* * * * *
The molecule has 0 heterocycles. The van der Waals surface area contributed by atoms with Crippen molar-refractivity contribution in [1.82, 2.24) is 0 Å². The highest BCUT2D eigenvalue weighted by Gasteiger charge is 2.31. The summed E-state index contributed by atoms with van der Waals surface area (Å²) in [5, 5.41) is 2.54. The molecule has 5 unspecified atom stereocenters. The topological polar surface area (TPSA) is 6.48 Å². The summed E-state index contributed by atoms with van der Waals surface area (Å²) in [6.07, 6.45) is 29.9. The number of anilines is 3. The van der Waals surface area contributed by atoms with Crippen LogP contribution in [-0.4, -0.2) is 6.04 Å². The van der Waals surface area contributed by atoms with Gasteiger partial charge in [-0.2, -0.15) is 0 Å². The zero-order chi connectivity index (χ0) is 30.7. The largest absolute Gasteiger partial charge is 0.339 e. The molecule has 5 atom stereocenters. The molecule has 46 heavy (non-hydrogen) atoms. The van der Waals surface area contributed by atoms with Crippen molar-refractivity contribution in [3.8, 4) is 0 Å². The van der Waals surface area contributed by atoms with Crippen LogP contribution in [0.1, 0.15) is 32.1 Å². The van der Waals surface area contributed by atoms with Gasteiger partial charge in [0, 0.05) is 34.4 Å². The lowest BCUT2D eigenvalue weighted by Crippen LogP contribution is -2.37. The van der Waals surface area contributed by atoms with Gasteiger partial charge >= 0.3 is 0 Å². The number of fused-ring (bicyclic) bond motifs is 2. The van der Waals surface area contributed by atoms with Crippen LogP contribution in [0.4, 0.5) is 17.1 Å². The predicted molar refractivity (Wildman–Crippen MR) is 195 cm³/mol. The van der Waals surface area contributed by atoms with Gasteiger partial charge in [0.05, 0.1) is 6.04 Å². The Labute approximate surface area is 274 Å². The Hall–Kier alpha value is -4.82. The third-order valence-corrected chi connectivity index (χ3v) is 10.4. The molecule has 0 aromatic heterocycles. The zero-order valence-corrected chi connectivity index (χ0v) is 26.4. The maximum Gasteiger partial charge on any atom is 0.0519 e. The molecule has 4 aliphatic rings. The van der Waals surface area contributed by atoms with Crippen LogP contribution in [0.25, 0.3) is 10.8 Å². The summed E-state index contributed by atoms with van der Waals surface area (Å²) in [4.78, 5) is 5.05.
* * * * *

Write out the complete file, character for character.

The molecule has 0 heterocycles. The van der Waals surface area contributed by atoms with Crippen molar-refractivity contribution in [1.82, 2.24) is 0 Å². The highest BCUT2D eigenvalue weighted by Gasteiger charge is 2.31. The summed E-state index contributed by atoms with van der Waals surface area (Å²) in [5, 5.41) is 2.54. The molecule has 5 unspecified atom stereocenters. The topological polar surface area (TPSA) is 6.48 Å². The summed E-state index contributed by atoms with van der Waals surface area (Å²) in [6.07, 6.45) is 29.9. The number of anilines is 3. The van der Waals surface area contributed by atoms with Crippen LogP contribution in [-0.4, -0.2) is 6.04 Å². The van der Waals surface area contributed by atoms with Gasteiger partial charge in [-0.2, -0.15) is 0 Å². The zero-order chi connectivity index (χ0) is 30.7. The largest absolute Gasteiger partial charge is 0.339 e. The molecule has 5 atom stereocenters. The molecule has 46 heavy (non-hydrogen) atoms. The van der Waals surface area contributed by atoms with Crippen molar-refractivity contribution in [3.8, 4) is 0 Å². The van der Waals surface area contributed by atoms with Crippen LogP contribution in [0.1, 0.15) is 32.1 Å². The van der Waals surface area contributed by atoms with Gasteiger partial charge in [0, 0.05) is 34.4 Å². The lowest BCUT2D eigenvalue weighted by Crippen LogP contribution is -2.37. The van der Waals surface area contributed by atoms with Gasteiger partial charge >= 0.3 is 0 Å². The number of fused-ring (bicyclic) bond motifs is 2. The van der Waals surface area contributed by atoms with Crippen LogP contribution in [0.4, 0.5) is 17.1 Å². The predicted molar refractivity (Wildman–Crippen MR) is 195 cm³/mol. The van der Waals surface area contributed by atoms with Gasteiger partial charge in [0.05, 0.1) is 6.04 Å². The Labute approximate surface area is 274 Å². The Hall–Kier alpha value is -4.82. The third-order valence-corrected chi connectivity index (χ3v) is 10.4. The molecule has 0 aromatic heterocycles. The zero-order valence-corrected chi connectivity index (χ0v) is 26.4. The maximum Gasteiger partial charge on any atom is 0.0519 e. The molecule has 4 aliphatic rings. The van der Waals surface area contributed by atoms with Crippen LogP contribution in [0.25, 0.3) is 10.8 Å². The summed E-state index contributed by atoms with van der Waals surface area (Å²) in [4.78, 5) is 5.05.